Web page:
What You Don't Know About the Hopkins Center

Those who live in New England who are serious about the performing arts need to keep an eye on the Hopkins Center at Dartmouth College in Hanover NH. The Hop, as it is known, is more than a collection of performance venues; it plays an active role in developing art and artists. It routinely commissions a variety of works, alone or with others, including such celebrated institutions as Lincoln Center, Carnegie Hall, and the Mellon Foundation. It also provides artists with workshop and residency opportunities that are crucial in originating and developing new works.

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The official 2017-18 season at the Hopkins Center is about to begin in mid-September, and is filled with a number of “firsts” commissioned by the Center. Here are four premieres that showcase the breadth of the season’s offerings:

Kyle Abraham/Abraham.In.Motion: Dearest Home. Abraham is a MacArthur “genius” choreographer who is turning his attention from the political to “love, longing, and loss” in this new creation. Abraham workshopped  Dearest Home at the Hopkins Center last year, garnering  input from various communities at and outside of the Dartmouth campus. Originally designed and performed in a theater in the round, this new proscenium version was commissioned by the Hopkins Center and will debut there with performances on September 21 and 22, 2017.

Roomful of Teeth with Tigran Hamasyan, Piano. These Grammy-winning vocalists with culture-spanning music will share the stage with Hamasyan, described as “one of the most distinctive next-gen jazz pianists.” Their performance on January 9, 2018 will mark the New Hampshire debut for Roomful of Teeth, and the world premiere of a piece by Hamasyan that was co-commissioned by the Hop.

On March 30 and 31, 2018, a Hop co-commissioned dance piece, Gisele, comes to the stage with South African choreographer Dada Masilo. Masilo’s gender-fluid Swan Lake was performed at the Hop in 2016. This season, she will dance the lead in a re-imagined version of this ballet classic. “Using classical ballet and African dance is tricky,” Masilo said of her work to Business Feminin. “African dance is fixed to the ground while ballet is quite graceful. It took me a lot of time to find the point where they meet.” This will be the American debut of Masilo’s Gisele.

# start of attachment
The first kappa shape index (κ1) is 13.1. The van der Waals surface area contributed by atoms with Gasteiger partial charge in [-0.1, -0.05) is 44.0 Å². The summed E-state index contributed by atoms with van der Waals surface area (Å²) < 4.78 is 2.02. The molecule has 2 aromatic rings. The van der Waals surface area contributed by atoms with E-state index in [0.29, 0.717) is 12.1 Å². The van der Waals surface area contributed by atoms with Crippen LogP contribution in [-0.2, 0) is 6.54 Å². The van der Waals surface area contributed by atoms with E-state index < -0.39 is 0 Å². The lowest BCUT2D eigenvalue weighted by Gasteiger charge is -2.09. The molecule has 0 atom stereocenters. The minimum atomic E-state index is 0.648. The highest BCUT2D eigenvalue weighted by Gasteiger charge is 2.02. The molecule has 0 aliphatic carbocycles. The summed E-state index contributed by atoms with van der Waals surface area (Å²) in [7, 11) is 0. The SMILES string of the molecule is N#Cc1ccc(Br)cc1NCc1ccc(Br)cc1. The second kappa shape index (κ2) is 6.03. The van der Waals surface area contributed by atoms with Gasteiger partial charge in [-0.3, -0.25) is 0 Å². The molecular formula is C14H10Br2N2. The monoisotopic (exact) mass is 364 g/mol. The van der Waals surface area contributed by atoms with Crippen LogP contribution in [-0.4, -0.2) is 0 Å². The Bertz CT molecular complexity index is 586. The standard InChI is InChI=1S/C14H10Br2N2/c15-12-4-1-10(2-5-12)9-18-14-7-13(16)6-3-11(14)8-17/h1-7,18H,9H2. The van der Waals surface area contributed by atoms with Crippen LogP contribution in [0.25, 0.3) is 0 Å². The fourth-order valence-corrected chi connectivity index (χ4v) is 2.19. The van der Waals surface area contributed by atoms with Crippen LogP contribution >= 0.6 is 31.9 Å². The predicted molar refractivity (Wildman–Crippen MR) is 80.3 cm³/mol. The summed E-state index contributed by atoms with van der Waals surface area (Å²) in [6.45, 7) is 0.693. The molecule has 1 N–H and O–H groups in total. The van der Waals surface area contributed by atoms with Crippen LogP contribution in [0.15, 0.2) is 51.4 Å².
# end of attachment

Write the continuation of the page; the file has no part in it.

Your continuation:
Masilo's Gisele. ( Photo by John Hogg

The renowned  Yo-Yo Ma and the Silk Road Ensemble bring their tradition-bending work back to the Hopkins Center. The Ensemble’s performance on April 5, 2018 will include a world premiere of a piece by Jia Daqun, a leading classical composer from China. Ma and the Silk Road had performed another piece by this composer many years ago. It was they who chose Jia Daqun for this Hop-commissioned work.

Margaret Lawrence, Director of Programming at the Hopkins Center, is a 23-year veteran. She believes it is imperative for campus-based performing arts centers to take an active role in the development of the arts, in part because, unlike in many other countries, the United States offers little government funding. In addition, supporting the arts furthers the Hop’s educational mission. Artists who refine their work in workshops are often involved in residencies at the school, which means that they interact with students and the public by giving master classes as well as inviting input at viewings of works-in-progress. According to Lawrence, audiences at these events get to see something beyond the final polished performance—they observe art as it is conceived and constructed.

What do commissions, residencies and workshops mean to artists? Choreographer Kyle Abraham is particularly appreciative of what the Hopkins Center workshops have given him. Aside from the obvious benefit of financial support, Abraham feels that the Hopkins Center has been generous in days-long use of its facilities; he specifically recalls the staff’s Herculean efforts to track down numerous (and anachronistic) working typewriters for an exercise in writing love letters. His workshop resulted in much needed uninterrupted time outside of more pressured urban environments, and “happy dancers.” Moreover, receiving a commission helps to build momentum for the piece; Dearest Home is already booked in several US cities prior to a scheduled European tour.

The showcasing of art can be done in many suitable venues. The Hopkins Center is one institution that performs additional and critical functions in the artistic community. It nurtures artists and keeps the creation of art viable and humming.

Dozens of other performers from all corners of the globe are on the Hopkins Center program for the coming season. For further information about memberships and individual tickets, see the Hopkins Center website.

(A version of this article, NH's Hopkins Center--Helping to Create and Showcase the Performing Arts, appeared in Boston's The Arts Fuse on August 11, 2017.  You can find it here.) Featured photo, above, is a scene from Kyle Abraham's Dearest Home. Photo credit: Carrie Scheider)

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Susan B. Apel, writer, ArtfulEdge

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